Black Pepper (Piper nigrum) corns, from left to right: Green (pickled ripe fruits), White (dried ripe seeds), Black (dried unripe fruits)

However, just to be clear, this so-called “Pepper family” that includes black peppercorns and succulent peperomias does not include bell peppers (Capsicum annuum), for those would be in the Solanum family (Solanaceae) that includes the nightshades and the tomatoes and potatoes and our favorite, the purple-leafed naranjillo (Solanum quitoense) from Colombia.

Interesting where these blog entries can get to once you start deviating from plant that started it. I like it!

Pitaya de Tortuga


Selenicereus testudo

Of course we were looking for jungle cactus among the rain forests of Costa Rica on our recent trip there, and we were not disappointed. It may not have been cactus bloom season, but it was interesting to find cactus in the parks where everyone else was looking up in the trees for monkeys. We would stop and look up and I would aim the camera up, and then others nearby would wonder what kind of monkeys we had sighted. Hah! No monkey, just cactus.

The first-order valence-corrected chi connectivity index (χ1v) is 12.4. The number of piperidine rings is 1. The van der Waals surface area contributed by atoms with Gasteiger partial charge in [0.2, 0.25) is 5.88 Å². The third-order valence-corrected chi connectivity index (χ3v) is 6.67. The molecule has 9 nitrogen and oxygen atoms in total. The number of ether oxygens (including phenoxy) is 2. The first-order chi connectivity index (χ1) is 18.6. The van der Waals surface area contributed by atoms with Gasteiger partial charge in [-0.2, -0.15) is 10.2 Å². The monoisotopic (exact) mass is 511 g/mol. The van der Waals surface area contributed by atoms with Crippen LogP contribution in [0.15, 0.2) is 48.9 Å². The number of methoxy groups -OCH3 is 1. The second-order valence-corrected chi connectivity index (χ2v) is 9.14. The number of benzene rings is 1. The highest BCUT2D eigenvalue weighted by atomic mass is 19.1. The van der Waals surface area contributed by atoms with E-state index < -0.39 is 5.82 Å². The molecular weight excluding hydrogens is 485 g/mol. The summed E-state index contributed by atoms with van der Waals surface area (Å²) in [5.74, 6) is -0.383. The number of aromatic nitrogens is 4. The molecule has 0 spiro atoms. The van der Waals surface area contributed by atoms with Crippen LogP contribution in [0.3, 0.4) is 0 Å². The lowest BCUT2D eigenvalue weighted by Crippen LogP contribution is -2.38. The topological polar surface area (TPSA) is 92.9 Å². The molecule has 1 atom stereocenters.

Anyway, my inability to absolutely, positively identify these specimens doesn’t stop me from affixing a label anyway.

A closeup after the break. Read More…

Please Don't Step on the Begonias


We found these little blooming Begonias hanging onto some concrete steps along a trail in Carrara NP in Costa Rica. We like the little wild begonias, although we sell more of the large frilly begonias. Same flowers, though; very little variation in size or shape.

Radiator Plant


Peperomia rotundifolia has a number of common names, including Yerba Linda and creeping peperomia, creeping buttons, royal velvet plant, and my favorite the Radiator Plant. So you can tell that this is a well travelled plant.